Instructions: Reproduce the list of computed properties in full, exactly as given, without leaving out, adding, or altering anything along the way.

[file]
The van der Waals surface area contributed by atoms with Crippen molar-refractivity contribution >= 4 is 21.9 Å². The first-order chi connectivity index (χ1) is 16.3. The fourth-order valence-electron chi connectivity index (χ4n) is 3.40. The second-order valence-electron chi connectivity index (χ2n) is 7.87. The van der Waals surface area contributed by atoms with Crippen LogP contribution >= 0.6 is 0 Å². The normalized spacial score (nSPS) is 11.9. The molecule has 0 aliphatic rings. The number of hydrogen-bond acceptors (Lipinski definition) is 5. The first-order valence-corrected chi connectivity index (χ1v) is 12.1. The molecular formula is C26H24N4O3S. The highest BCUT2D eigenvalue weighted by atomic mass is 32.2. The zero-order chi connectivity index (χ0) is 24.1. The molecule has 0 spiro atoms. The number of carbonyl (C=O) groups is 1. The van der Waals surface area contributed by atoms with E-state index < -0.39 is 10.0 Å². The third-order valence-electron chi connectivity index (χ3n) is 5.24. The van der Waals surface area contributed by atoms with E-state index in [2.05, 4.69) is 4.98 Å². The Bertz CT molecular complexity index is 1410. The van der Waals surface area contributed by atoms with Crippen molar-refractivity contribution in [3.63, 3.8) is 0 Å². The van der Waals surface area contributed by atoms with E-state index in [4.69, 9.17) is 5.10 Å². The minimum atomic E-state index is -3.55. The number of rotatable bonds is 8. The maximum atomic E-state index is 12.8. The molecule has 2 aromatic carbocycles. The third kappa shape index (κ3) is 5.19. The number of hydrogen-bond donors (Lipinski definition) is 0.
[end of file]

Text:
The van der Waals surface area contributed by atoms with Crippen molar-refractivity contribution >= 4 is 21.9 Å². The first-order chi connectivity index (χ1) is 16.3. The fourth-order valence-electron chi connectivity index (χ4n) is 3.40. The second-order valence-electron chi connectivity index (χ2n) is 7.87. The van der Waals surface area contributed by atoms with Crippen LogP contribution >= 0.6 is 0 Å². The normalized spacial score (nSPS) is 11.9. The molecule has 0 aliphatic rings. The number of hydrogen-bond acceptors (Lipinski definition) is 5. The first-order valence-corrected chi connectivity index (χ1v) is 12.1. The molecular formula is C26H24N4O3S. The highest BCUT2D eigenvalue weighted by atomic mass is 32.2. The zero-order chi connectivity index (χ0) is 24.1. The molecule has 0 spiro atoms. The number of carbonyl (C=O) groups is 1. The van der Waals surface area contributed by atoms with E-state index < -0.39 is 10.0 Å². The third-order valence-electron chi connectivity index (χ3n) is 5.24. The van der Waals surface area contributed by atoms with E-state index in [2.05, 4.69) is 4.98 Å². The Bertz CT molecular complexity index is 1410. The van der Waals surface area contributed by atoms with Crippen molar-refractivity contribution in [3.63, 3.8) is 0 Å². The van der Waals surface area contributed by atoms with E-state index in [4.69, 9.17) is 5.10 Å². The minimum atomic E-state index is -3.55. The number of rotatable bonds is 8. The maximum atomic E-state index is 12.8. The molecule has 2 aromatic carbocycles. The third kappa shape index (κ3) is 5.19. The number of hydrogen-bond donors (Lipinski definition) is 0.